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What is the greatest number of identical bouquets that can [#permalink]

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18 Mar 2013, 11:43

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What is the greatest number of identical bouquets that can be made out of 21 white and 91 red tulips if no flowers are to be left out? (Two bouquets are identical whenever the number of red tulips in the two bouquets is equal and the number of white tulips in the two bouquets is equal.)

What is the greatest number of identical bouquets that can be made out of 21 white and 91 red tulips if no flowers are to be left out? (Two bouquets are identical whenever the number of red tulips in the two bouquets is equal and the number of white tulips in the two bouquets is equal.)

A. 3 B. 4 C. 5 D. 6 E. 7

Please show me how to solve.

Since no flowers are to be left out, then the number of bouquets must be a factor of both 21 and 91. For example, we cannot have 2 bouquets since we cannot divide 91 red tulips into 2 bouquets without one tulip left over.

Only answer choice which is a factor of 91 is E (7).

Re: What is the greatest number of identical bouquets that can [#permalink]

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18 Mar 2013, 12:04

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Look for the factors of 21 and 91:

white = 21 = 3 x 7 red = 91 = 13 x 7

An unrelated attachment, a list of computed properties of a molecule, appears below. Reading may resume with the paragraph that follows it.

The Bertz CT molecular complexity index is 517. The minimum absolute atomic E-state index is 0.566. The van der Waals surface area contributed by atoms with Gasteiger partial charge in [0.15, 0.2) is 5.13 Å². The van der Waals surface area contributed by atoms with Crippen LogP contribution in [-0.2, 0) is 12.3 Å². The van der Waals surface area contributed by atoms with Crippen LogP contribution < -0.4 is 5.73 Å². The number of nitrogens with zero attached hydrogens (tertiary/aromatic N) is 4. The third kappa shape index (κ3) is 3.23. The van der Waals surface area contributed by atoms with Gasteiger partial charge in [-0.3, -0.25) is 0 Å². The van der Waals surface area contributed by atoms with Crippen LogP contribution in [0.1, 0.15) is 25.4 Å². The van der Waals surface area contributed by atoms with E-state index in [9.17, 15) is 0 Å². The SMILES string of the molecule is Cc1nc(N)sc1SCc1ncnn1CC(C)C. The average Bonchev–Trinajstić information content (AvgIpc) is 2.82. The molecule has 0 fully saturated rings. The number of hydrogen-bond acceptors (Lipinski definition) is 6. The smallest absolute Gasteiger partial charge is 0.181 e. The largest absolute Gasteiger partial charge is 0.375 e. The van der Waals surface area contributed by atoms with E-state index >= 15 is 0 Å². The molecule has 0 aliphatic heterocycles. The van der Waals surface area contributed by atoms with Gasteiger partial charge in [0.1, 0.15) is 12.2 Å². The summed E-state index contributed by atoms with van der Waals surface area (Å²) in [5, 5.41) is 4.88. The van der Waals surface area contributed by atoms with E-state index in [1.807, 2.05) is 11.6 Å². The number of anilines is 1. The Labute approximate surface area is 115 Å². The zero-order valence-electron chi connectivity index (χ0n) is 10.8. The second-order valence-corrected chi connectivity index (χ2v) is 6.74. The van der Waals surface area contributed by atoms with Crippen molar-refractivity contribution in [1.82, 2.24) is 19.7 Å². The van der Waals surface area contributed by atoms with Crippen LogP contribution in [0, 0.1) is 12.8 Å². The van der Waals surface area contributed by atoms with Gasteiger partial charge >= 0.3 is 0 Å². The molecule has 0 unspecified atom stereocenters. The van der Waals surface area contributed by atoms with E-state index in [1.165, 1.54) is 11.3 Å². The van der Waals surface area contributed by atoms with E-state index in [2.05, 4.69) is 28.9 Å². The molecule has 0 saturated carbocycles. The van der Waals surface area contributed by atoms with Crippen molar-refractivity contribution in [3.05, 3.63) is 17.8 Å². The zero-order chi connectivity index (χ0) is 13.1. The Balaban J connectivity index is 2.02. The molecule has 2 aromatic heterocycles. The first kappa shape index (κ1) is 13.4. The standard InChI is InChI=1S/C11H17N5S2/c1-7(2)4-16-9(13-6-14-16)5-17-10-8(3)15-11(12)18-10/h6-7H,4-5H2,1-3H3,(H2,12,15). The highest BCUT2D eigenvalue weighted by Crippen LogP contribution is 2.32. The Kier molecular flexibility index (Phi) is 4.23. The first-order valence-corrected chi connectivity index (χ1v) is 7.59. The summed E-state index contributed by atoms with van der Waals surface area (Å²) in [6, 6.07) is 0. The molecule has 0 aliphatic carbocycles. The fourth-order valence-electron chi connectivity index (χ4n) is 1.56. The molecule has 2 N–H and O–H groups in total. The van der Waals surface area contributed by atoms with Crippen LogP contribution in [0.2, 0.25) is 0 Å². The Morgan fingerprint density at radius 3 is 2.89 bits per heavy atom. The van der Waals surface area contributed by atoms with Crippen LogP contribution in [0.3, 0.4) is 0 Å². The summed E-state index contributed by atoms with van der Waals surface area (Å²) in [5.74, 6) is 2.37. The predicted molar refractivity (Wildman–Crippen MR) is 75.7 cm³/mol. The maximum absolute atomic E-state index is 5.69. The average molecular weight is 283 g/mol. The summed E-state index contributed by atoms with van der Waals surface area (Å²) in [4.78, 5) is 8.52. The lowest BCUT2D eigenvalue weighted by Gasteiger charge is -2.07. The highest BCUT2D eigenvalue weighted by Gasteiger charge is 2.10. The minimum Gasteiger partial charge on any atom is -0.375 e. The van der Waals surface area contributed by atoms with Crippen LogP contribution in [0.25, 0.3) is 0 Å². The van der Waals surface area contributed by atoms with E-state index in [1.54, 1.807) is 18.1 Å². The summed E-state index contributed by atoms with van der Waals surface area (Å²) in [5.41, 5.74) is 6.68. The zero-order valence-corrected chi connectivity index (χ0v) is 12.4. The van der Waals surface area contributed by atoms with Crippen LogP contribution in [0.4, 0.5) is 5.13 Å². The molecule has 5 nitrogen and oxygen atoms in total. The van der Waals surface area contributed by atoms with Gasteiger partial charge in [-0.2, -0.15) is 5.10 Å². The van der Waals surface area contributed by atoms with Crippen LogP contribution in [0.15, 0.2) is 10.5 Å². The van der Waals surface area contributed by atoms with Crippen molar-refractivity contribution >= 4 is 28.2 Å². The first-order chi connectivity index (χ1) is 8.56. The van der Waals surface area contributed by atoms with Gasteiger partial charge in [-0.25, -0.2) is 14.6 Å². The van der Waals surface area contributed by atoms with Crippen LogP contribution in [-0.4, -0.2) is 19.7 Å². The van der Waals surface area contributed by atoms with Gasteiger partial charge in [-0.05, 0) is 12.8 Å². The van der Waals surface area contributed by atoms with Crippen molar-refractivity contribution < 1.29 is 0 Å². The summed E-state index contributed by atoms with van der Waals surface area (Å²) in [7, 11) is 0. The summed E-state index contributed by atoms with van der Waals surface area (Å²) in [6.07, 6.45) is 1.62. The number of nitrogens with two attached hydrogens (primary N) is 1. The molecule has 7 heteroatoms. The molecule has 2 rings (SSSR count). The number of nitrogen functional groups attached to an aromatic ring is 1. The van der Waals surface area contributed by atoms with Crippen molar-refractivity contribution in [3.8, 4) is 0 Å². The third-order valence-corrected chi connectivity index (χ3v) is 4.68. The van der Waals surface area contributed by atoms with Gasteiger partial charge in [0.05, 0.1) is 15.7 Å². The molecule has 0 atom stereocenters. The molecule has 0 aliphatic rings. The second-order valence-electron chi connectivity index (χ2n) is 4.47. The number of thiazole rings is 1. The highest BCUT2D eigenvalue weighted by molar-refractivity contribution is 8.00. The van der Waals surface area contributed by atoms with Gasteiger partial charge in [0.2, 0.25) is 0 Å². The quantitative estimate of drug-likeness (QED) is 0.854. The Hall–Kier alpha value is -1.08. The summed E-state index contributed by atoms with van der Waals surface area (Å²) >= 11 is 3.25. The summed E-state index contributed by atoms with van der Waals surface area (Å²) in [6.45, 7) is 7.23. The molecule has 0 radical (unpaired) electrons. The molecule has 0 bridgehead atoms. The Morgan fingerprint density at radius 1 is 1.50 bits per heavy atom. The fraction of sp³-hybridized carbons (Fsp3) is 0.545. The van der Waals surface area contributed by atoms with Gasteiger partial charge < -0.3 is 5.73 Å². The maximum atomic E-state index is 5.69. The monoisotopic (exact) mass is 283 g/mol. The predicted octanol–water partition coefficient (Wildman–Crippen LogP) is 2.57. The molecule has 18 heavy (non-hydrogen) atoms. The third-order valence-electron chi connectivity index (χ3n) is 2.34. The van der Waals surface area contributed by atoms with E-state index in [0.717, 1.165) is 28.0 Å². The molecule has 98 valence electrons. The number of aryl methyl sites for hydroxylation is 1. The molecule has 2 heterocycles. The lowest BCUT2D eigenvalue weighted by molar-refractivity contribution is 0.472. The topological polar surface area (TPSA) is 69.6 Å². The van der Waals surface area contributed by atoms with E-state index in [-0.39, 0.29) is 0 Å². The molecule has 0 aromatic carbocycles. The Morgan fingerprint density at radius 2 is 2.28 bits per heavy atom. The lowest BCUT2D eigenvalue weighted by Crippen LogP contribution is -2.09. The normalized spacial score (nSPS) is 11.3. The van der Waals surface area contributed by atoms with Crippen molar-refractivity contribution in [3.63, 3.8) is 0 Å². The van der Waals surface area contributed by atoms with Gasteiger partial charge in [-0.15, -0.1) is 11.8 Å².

The common factor is 7, thus the greatest number of identical bouquets is 7.

Let me explain graphically:

_______Identical Bouquets (7 bouquets)______________ \(\;\;\;\;\;\;\)White \(\;\;\;\;\) Red \(\;\;\;\;\)3 tulips\(\;\;\;\;\) 13 tulips = 3 white and 13 red tulips \(\;\;\;\;\)3 tulips\(\;\;\;\;\) 13 tulips = 3 white and 13 red tulips \(\;\;\;\;\)3 tulips\(\;\;\;\;\) 13 tulips = 3 white and 13 red tulips \(\;\;\;\;\)3 tulips\(\;\;\;\;\) 13 tulips = 3 white and 13 red tulips \(\;\;\;\;\)3 tulips\(\;\;\;\;\) 13 tulips = 3 white and 13 red tulips \(\;\;\;\;\)3 tulips\(\;\;\;\;\) 13 tulips = 3 white and 13 red tulips \(\;\;\;\;\)3 tulips\(\;\;\;\;\) 13 tulips = 3 white and 13 red tulips

Re: What is the greatest number of identical bouquets that can [#permalink]

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04 Jan 2015, 05:42

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Re: What is the greatest number of identical bouquets that can [#permalink]

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07 Jan 2016, 16:20

Hello from the GMAT Club BumpBot!

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What is the greatest number of identical bouquets that can [#permalink]

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09 Feb 2016, 08:56

"What is the greatest number of identical bouquets that can be made out of 21 white and 91 red tulips if no flowers are to be left out? (Two bouquets are identical whenever the number of red tulips in the two bouquets is equal and the number of white tulips in the two bouquets is equal.)"

What's to stop you from creating 21 bouquets, each containing 1 white tulip and 1 red tulip, and 1 bouquet containing 70 red tulips? In that scenario, you have 21 identical bouquets.